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SCUTTLEBUTT 1617 - July 2, 2004

Powered by SAIC (, an employee-owned company. Scuttlebutt is a
digest of major yacht racing news, commentary, opinions, features and dock
talk . . . with a North American focus. Corrections, contributions, press
releases, constructive criticism and contrasting viewpoints are always
welcome, but save your bashing, whining and personal attacks for elsewhere.

(Scuttlebutt has been known to poke fun at the ISAF rankings of the Olympic
classes, but for some people this is a serious matter. US Sailing Team
Coach Gary Bodie discusses this problem in a piece that we've posted on our
website. Following are a couple of excerpts from Bodie's paper.)

Most non-Europeans consider the ISAF Ranking System to be seriously flawed,
but nobody cared very much since it did not count for anything. More
sailors began to pay attention when ISAF decided to use the rankings for
entry quotas into the 2003 combined World Championships. The organizers of
Princess Sofia in Palma are now using the ISAF rankings to restrict the
entry numbers in that event.

The central inequality in the ISAF Ranking System is that it requires non
European athletes to compete in Europe in four or five events every year
during a four year Olympic quadrennium if they desire to maximize their
ranking, while a European sailor would only have to venture outside of
Europe once every four years. That works out to nineteen trips to Europe
for a non European, and one trip outside of Europe for a European in a four
year period.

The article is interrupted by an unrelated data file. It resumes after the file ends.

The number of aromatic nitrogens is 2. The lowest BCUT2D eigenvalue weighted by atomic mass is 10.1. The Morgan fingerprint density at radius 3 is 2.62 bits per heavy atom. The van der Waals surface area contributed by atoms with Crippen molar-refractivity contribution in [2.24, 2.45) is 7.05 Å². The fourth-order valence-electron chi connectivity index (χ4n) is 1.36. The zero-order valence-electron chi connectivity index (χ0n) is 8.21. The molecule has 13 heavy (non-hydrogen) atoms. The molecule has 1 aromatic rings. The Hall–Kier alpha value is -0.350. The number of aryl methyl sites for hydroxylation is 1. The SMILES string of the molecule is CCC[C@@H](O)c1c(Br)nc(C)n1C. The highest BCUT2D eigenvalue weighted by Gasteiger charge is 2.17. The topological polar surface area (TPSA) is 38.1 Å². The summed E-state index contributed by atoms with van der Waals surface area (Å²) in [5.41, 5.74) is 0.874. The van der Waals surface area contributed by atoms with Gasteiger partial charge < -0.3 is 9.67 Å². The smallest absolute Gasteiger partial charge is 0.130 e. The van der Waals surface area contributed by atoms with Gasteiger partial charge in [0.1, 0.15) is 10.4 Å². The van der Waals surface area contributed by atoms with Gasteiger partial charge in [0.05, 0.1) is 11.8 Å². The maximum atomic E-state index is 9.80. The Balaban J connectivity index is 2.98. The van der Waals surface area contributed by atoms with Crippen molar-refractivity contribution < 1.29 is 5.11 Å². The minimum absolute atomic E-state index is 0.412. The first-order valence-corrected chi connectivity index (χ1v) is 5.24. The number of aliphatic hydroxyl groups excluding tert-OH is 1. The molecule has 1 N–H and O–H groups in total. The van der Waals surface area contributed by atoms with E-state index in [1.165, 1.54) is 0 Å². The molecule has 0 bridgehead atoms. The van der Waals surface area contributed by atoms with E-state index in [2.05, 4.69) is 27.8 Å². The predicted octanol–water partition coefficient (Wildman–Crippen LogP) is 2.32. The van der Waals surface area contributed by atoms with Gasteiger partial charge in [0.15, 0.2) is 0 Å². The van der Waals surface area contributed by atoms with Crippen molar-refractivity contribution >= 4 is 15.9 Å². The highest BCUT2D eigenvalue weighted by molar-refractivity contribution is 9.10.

Question: How many Grade 1 events are there outside of Europe where the Q
factor equals 1.5?
Answer: Miami OCR in Star class. Bacardi Cup in Star class if it retains
its Grade 1 status. There may be others, but I cannot find any.

Question: What is the Q factor, and why does it matter?
Answer: The Q factor ranges between 1.0 and 1.5 depending on the number of
top thirty ranked sailors that compete in the regatta in question. Assuming
Grade 1 status, a win in a Q=1.5 regatta is worth 675 points, and a win in
a Q=1.0 regatta is worth 450 points. The Q factor for World Championships
is automatically 1.5. The Q factor for Hyeres, Spa, Kiel and European
Championships is almost always 1.5.

Question: How many Grade 1 events are there in Europe where the Q factor
equals 1.5?
Answer: Usually four every year in almost every class; Hyeres, Spa, Kiel
and the European Championships.

Rober Scheidt, BRA, is ranked second (June 2004), but his ranking suffers
severely because he has only competed in two events (Kiel 03 and Hyeres 04)
in Europe during the past twelve months other than the World Championships.
His 2004 win at the Laser Central and South American Continental
Championships does not even make it onto his list of seven counting events
since the Q factor only equals 1.13. Robert is "giving away" 500 ranking

Question: What should ISAF do about the situation?

The answer to that question and Gary's other comments may be found at: